We’re seeing this segment outperform large providers across both IT and BPO. For example, EXL and WNS are growing faster than the big boys in BPO — Accenture and Genpact, Likewise in IT, Syntel and Virtusa are growing faster than the industry leaders, Cognizant and TCS.

I don’t want to take anything away from the “just right” firms’ hard-won performance in terms of aggressiveness in sales. But there is an important aspect to their growth. When we see a segment like this growing better than the large, mature firms that were driving growth and profitability, there is something about the segment that is beneficial, something beyond just well-run companies that have hit a niche or an air pocket where they’re going up.

That “something” driving their high growth is the change in the buying community. For the past five or six years, buyers rationalized their portfolios. They reduced the number of service providers they used. Now we’re in a climate in which they are looking for challengers.

It’s not that buyers are backing away from large service providers, but they seek more intimacy and less churn in their service delivery. The large firms have really pushed their factory model or offshore pyramid model hard to keep their margins up. They want providers that are smaller, more committed to addressing their needs and that will give personal (even CEO) attention. They are also looking for price challenges and rare skills. And they believe they can find all of these characteristics more easily in the companies among the providers in the $500 million to $2 billion range.

At $500 million, these providers are large enough to be highly credible, have deep benches, and have vertical industry expertise. And below $2 billion they still provide that personal touch to their customers. Their size is just right.

Another growth factor for the just-right size of providers is that they are growing off a small base. This is a dramatic contrast to a large provider such as TCS trying to grow off a base of over $10 billion a year. It’s much harder to grow a large base quickly than to grow a small base quickly.

Unlike the story of Goldilocks, there are more than three “bears” — midsized providers — in the market. And that’s a good thing, as they’re challenging the market with the attributes the buyers want at the moment (more commitment, less perceived churn, and more personal attention). And big profitable buyers with large spend are looking for these challengers.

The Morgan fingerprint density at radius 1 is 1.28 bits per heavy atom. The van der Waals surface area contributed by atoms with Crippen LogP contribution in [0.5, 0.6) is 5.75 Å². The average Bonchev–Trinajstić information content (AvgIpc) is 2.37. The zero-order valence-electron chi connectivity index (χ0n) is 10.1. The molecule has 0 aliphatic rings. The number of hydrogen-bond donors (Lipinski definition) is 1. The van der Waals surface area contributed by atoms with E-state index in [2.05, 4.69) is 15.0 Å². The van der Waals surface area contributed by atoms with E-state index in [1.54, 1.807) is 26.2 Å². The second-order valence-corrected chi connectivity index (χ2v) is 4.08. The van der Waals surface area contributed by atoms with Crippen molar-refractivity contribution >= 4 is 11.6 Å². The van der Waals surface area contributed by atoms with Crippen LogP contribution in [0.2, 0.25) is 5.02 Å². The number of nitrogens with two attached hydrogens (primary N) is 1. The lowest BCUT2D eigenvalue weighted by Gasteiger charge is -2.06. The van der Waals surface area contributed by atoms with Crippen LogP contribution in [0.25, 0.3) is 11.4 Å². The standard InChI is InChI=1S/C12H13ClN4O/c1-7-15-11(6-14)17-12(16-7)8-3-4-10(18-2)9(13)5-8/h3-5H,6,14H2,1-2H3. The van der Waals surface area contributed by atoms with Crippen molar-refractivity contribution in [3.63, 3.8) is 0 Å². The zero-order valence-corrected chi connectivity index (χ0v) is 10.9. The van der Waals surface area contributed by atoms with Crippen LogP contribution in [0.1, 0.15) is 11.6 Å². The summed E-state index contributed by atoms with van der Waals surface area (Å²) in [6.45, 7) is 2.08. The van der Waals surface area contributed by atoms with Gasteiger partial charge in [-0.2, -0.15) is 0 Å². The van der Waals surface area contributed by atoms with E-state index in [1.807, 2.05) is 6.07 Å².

Photo credit: Daniel Rocal

The ABCs of WNS | Sherpas in Blue Shirts

The jury’s in — the back-to-basics strategy is working at WNS. The results of this strategy pop out in its FQ3-14 earnings report. Net revenue increased 5 percent to $120 million. Gross profit increased 16 percent year over year to $45 million. SG&A expense went down four percent. Adjusted earnings per share rose to $0.38, above the consensus of $0.36. During Q3 WNS also signed its fourth-largest deal to date.

When Keshav Murugsh took over the CEO reins at WNS, he instituted a new management team, simplified the value proposition, focused on the arbitrage market and drove a more aggressive sales strategy. It’s a classic back-to-basics strategy, and the market is rewarding WNS in revenue growth, an eye-popping shareholder value and 107 percent year-to-date returns through December 2013.

Many of the Indian service providers are going back to the basics after investing in the products space in lieu of the services space. WNS was one of the first to return to this basics strategy, and Infosys followed closely on its heels with a similar strategy. Like the ABCs are basics for the benefits of reading and writing, the Indian services firms are finding fertile ground in getting back to the basics with increased execution, and the results that follow show customers and shareholders are enriched.